Many new business ventures are looking to make a name for themselves on the market and they often need to partner with other brands, either by licensing their names out or through some other means. There are plenty of ways businesses can combine their ventures with existing brands and make a profit. Let’s find out how.
Franchising is a term that has been used for decades and it applies to more than just the food industry. Many of you likely reading this article can think of at least one franchise company, but what does it mean? A franchise is essentially an agreement between an individual or company with a unique concept and another business (usually larger) that agrees to add their brand name to said concept in exchange for some form of payment. You can learn more about different franchise opportunities from the team at www.franchise.com. It’s important to note that while there is no official standard for franchising nomenclature, any business operating under such agreements will always be defined as a franchise.
Many tech companies have taken to franchising not only because it helps them build up revenue and clientele faster than if they did everything on their own, but also because it acts as a form of advertisement for their brand names. This creates more chances to make money off of licensing deals and is one of the most common ways tech companies can get involved with an existing franchise company.
Licensing Out Your Name
In addition to franchising, tech companies can license out their names in much the same way. Licensing out your name is one of the simplest ways a tech company can get involved with an existing brand without going through the process of franchising. It’s also somewhat easier to do when you’re starting up a business because you don’t have to worry about investing too much money into a franchise that might not pay off in the end.
Licensing out your name is often a less permanent option for tech companies because it allows them to choose from several different possibilities and pick one that fits best with what they have in mind. Tech companies should always keep in mind however that because this isn’t as long-term an agreement as franchising, there is a higher chance of loss and an increased need for negotiation.
Working With Existing Franchise Brands: A Pros and Cons List
As discussed earlier, tech companies often look to combine their business ventures with franchise brands because it helps them build up revenue and clientele faster than if they did everything on their own. If executed correctly, such agreements can benefit both the tech company and the existing brand (and even create more success for both). However, all parties involved must know what they’re getting into when they enter into such an agreement. This way everyone stands to gain; even if things don’t go as planned! Here are some pros and cons associated with working with an existing franchise company:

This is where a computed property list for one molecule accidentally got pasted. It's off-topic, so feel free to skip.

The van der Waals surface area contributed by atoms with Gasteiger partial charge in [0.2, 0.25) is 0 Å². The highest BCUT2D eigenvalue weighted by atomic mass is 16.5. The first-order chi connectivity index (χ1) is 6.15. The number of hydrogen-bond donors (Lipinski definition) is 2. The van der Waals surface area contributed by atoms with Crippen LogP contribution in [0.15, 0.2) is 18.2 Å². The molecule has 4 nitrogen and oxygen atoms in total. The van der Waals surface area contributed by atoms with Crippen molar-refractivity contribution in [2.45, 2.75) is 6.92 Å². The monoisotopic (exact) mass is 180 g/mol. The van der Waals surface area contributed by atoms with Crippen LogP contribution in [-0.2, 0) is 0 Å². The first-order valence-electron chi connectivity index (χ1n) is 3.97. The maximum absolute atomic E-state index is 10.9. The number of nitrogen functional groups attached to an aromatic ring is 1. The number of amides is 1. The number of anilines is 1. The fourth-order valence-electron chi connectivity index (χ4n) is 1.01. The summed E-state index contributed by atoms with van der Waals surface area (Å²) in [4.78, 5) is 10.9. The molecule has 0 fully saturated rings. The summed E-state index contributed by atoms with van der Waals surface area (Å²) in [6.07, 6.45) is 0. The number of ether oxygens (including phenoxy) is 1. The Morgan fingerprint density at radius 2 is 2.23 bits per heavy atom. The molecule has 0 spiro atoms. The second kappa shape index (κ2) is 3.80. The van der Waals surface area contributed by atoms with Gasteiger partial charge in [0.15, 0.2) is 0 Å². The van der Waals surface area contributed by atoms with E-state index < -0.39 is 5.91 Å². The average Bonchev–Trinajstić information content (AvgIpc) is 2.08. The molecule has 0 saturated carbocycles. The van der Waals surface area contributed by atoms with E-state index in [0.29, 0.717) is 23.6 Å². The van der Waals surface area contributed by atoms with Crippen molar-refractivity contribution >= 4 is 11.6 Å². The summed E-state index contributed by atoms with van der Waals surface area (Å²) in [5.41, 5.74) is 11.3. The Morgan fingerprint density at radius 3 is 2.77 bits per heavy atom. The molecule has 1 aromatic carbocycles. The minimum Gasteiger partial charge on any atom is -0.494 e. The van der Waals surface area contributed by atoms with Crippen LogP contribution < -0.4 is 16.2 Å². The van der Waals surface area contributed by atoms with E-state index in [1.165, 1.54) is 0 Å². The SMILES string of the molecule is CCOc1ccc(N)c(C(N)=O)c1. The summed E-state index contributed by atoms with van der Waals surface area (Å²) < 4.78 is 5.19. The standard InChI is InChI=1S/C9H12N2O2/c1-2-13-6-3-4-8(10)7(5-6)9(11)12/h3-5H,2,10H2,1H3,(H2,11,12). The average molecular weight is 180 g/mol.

- Revenue – Having a larger company backing you up is often enough to get new or struggling businesses off their feet and into steady profit territory.
- Brand Name – Partnering with an established franchise brand can help tech companies gain some recognition and notoriety by simply licensing their name and logo out.
- Advertising – Just like franchising, partnering your business with an existing franchise brand can create free advertising for both parties involved. For instance, if Tech Company A licenses out its name to Existing Franchise Brand B, those who see Existing Franchise Brand B’s advertisement (TV commercials, etc.) will also be reminded of Tech Company A even if they don’t realize it. This creates more chances to make money off of licensing deals.
- Time – It takes time for franchise brands to put together or advertise their products and many tech companies don’t have the time to spare.
- Space – Franchise brands are used to operating out of larger spaces, while tech companies typically work out of smaller ones. This could lead to problems if both parties try using the same space at once.
- Money – As with any business venture, money is often an integral part of success. The tech company will likely have less bargaining power when it comes to negotiating financial matters because they are usually initially relying on the other party’s financial status, which means that ultimately there may be more expenses than profits for either party involved.
There are several reasons why tech companies should think about combining their ventures with existing franchise brands. However, as is the case with anything in business, such deals should only be executed after all possibilities have been considered and both parties are aware of what they’re getting into. This way everyone stands to gain – even if things don’t turn out as planned!